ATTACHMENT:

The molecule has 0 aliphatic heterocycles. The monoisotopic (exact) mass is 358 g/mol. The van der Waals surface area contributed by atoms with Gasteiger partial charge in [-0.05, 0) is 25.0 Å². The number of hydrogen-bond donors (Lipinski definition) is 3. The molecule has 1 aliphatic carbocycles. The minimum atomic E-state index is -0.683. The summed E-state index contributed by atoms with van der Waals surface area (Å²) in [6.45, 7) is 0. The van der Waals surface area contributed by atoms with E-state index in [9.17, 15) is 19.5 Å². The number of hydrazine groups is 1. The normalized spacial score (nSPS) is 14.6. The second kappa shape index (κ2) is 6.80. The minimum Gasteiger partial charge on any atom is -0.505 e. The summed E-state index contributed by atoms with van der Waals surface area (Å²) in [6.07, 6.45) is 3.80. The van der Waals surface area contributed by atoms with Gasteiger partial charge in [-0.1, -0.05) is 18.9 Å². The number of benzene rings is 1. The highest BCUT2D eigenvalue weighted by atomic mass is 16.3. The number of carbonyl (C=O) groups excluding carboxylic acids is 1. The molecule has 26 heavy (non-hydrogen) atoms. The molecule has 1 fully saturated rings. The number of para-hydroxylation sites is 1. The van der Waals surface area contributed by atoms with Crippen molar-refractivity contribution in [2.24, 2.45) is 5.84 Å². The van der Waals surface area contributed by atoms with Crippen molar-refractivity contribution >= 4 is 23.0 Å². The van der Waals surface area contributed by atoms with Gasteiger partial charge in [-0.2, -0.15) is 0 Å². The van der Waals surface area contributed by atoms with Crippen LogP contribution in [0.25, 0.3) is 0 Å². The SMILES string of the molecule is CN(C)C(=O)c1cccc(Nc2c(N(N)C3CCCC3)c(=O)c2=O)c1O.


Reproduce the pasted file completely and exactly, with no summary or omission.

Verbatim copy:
The molecule has 0 aliphatic heterocycles. The monoisotopic (exact) mass is 358 g/mol. The van der Waals surface area contributed by atoms with Gasteiger partial charge in [-0.05, 0) is 25.0 Å². The number of hydrogen-bond donors (Lipinski definition) is 3. The molecule has 1 aliphatic carbocycles. The minimum atomic E-state index is -0.683. The summed E-state index contributed by atoms with van der Waals surface area (Å²) in [6.45, 7) is 0. The van der Waals surface area contributed by atoms with E-state index in [9.17, 15) is 19.5 Å². The number of hydrazine groups is 1. The normalized spacial score (nSPS) is 14.6. The second kappa shape index (κ2) is 6.80. The minimum Gasteiger partial charge on any atom is -0.505 e. The summed E-state index contributed by atoms with van der Waals surface area (Å²) in [6.07, 6.45) is 3.80. The van der Waals surface area contributed by atoms with Gasteiger partial charge in [-0.1, -0.05) is 18.9 Å². The number of benzene rings is 1. The highest BCUT2D eigenvalue weighted by atomic mass is 16.3. The number of carbonyl (C=O) groups excluding carboxylic acids is 1. The molecule has 26 heavy (non-hydrogen) atoms. The molecule has 1 fully saturated rings. The number of para-hydroxylation sites is 1. The van der Waals surface area contributed by atoms with Crippen molar-refractivity contribution in [2.24, 2.45) is 5.84 Å². The van der Waals surface area contributed by atoms with Crippen molar-refractivity contribution >= 4 is 23.0 Å². The van der Waals surface area contributed by atoms with Gasteiger partial charge in [-0.2, -0.15) is 0 Å². The van der Waals surface area contributed by atoms with Crippen LogP contribution in [0.25, 0.3) is 0 Å². The SMILES string of the molecule is CN(C)C(=O)c1cccc(Nc2c(N(N)C3CCCC3)c(=O)c2=O)c1O.